New week, new month...

From Money Honey to WSJ, they're pounding away at the same theme: equities are usually weak in September. Well, can't argue with that and so I won't. My trading template remains the same: more turmoil is coming but once again we're in need of a trigger. Could be weeks before we see a big move again and I'd like vols to back off a bit more.

I believe we're on the verge of a whole new regime in capital markets, one that'll provide enormous profit opportunities for those who stick to their game plan and utilize discipline.

At all times, you should be aware of the "long trend of the market". Whether you like current economics, some industries to others or think China/Bush will relieve US homeowners, if prices climb don't argue with that. Right "now", prices are climbing, infact, they have been climbing since 2002. How do I know? Look at a monthly chart and apply a simple MA. Then go back 30+ years and you can quickly develop a trending system.

On top of this principal, you should be aware of mean reversion. Prices, like most things, don't climb forever and eventually, the financial system needs to reboot. Again, how can we know when prices will revert to the long-term mean? Go back to your monthly chart and look at the distance between the MA plotted and the price index. Is it at or near an extreme? Add to this observation that bull markets seldom last more than 4-5 years. The rule of thumb is useless in swing trading decisions but it should at all times be remembered by those who trade in order to increase their principal.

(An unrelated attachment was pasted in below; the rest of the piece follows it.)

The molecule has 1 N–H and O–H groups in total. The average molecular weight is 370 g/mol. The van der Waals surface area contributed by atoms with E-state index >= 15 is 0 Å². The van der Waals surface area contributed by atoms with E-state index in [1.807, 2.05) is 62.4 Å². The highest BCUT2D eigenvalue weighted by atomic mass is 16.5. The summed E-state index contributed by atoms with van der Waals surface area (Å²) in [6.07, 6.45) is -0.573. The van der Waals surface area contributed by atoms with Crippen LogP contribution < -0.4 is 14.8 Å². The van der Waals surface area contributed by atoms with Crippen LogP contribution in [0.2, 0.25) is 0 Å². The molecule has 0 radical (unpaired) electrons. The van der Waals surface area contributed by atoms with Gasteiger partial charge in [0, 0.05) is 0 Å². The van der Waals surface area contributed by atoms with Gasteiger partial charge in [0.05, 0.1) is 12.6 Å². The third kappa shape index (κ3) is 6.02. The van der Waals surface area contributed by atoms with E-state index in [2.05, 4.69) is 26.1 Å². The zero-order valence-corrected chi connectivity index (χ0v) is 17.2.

Where does this leave me?
  • The long trend of the market could very well be coming to and end.
  • All the so-called (bullish) themes pushed by Wall Street should be ignored. Whenever somebody says "this time it's different", tell them "I will completely ignore your advise".
  • My principal is 100% in cash. Going forward, I'd only consider securities that are inflation prone.
  • Own JPY and energy.

Hope you have a great week.

"There are two kinds of people in the financial district: those who are trying to help themselves by helping others, and those who are helping themselves to what others possess."

-Richard D. Wyckoff

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